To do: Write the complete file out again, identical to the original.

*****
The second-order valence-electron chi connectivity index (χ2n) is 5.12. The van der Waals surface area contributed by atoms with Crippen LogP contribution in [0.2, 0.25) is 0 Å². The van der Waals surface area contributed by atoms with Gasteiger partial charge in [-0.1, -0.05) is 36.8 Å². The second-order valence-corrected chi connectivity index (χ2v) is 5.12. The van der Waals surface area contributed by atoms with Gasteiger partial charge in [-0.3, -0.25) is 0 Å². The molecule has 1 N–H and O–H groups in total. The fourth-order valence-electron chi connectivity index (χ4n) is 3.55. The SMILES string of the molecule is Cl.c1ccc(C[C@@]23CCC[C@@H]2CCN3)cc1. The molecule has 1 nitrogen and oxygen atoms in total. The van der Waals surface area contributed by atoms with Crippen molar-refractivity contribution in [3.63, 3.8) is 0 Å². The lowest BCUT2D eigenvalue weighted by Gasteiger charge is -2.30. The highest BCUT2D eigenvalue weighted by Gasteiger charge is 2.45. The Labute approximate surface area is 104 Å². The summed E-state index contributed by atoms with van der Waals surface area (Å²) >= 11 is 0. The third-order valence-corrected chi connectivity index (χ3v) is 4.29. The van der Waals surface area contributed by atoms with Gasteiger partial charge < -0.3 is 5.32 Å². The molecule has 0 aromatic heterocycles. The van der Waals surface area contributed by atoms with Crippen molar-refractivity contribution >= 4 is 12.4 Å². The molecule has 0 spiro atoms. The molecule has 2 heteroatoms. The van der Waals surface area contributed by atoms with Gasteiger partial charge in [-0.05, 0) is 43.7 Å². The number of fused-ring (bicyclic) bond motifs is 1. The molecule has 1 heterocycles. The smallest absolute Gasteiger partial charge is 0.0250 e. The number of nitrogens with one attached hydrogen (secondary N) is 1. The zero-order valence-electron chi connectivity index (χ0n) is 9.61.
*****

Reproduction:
The second-order valence-electron chi connectivity index (χ2n) is 5.12. The van der Waals surface area contributed by atoms with Crippen LogP contribution in [0.2, 0.25) is 0 Å². The van der Waals surface area contributed by atoms with Gasteiger partial charge in [-0.1, -0.05) is 36.8 Å². The second-order valence-corrected chi connectivity index (χ2v) is 5.12. The van der Waals surface area contributed by atoms with Gasteiger partial charge in [-0.3, -0.25) is 0 Å². The molecule has 1 N–H and O–H groups in total. The fourth-order valence-electron chi connectivity index (χ4n) is 3.55. The SMILES string of the molecule is Cl.c1ccc(C[C@@]23CCC[C@@H]2CCN3)cc1. The molecule has 1 nitrogen and oxygen atoms in total. The van der Waals surface area contributed by atoms with Crippen molar-refractivity contribution in [3.63, 3.8) is 0 Å². The lowest BCUT2D eigenvalue weighted by Gasteiger charge is -2.30. The highest BCUT2D eigenvalue weighted by Gasteiger charge is 2.45. The Labute approximate surface area is 104 Å². The summed E-state index contributed by atoms with van der Waals surface area (Å²) >= 11 is 0. The third-order valence-corrected chi connectivity index (χ3v) is 4.29. The van der Waals surface area contributed by atoms with Gasteiger partial charge < -0.3 is 5.32 Å². The molecule has 0 aromatic heterocycles. The van der Waals surface area contributed by atoms with Crippen molar-refractivity contribution >= 4 is 12.4 Å². The molecule has 0 spiro atoms. The molecule has 2 heteroatoms. The van der Waals surface area contributed by atoms with Gasteiger partial charge in [-0.05, 0) is 43.7 Å². The number of fused-ring (bicyclic) bond motifs is 1. The molecule has 1 heterocycles. The smallest absolute Gasteiger partial charge is 0.0250 e. The number of nitrogens with one attached hydrogen (secondary N) is 1. The zero-order valence-electron chi connectivity index (χ0n) is 9.61.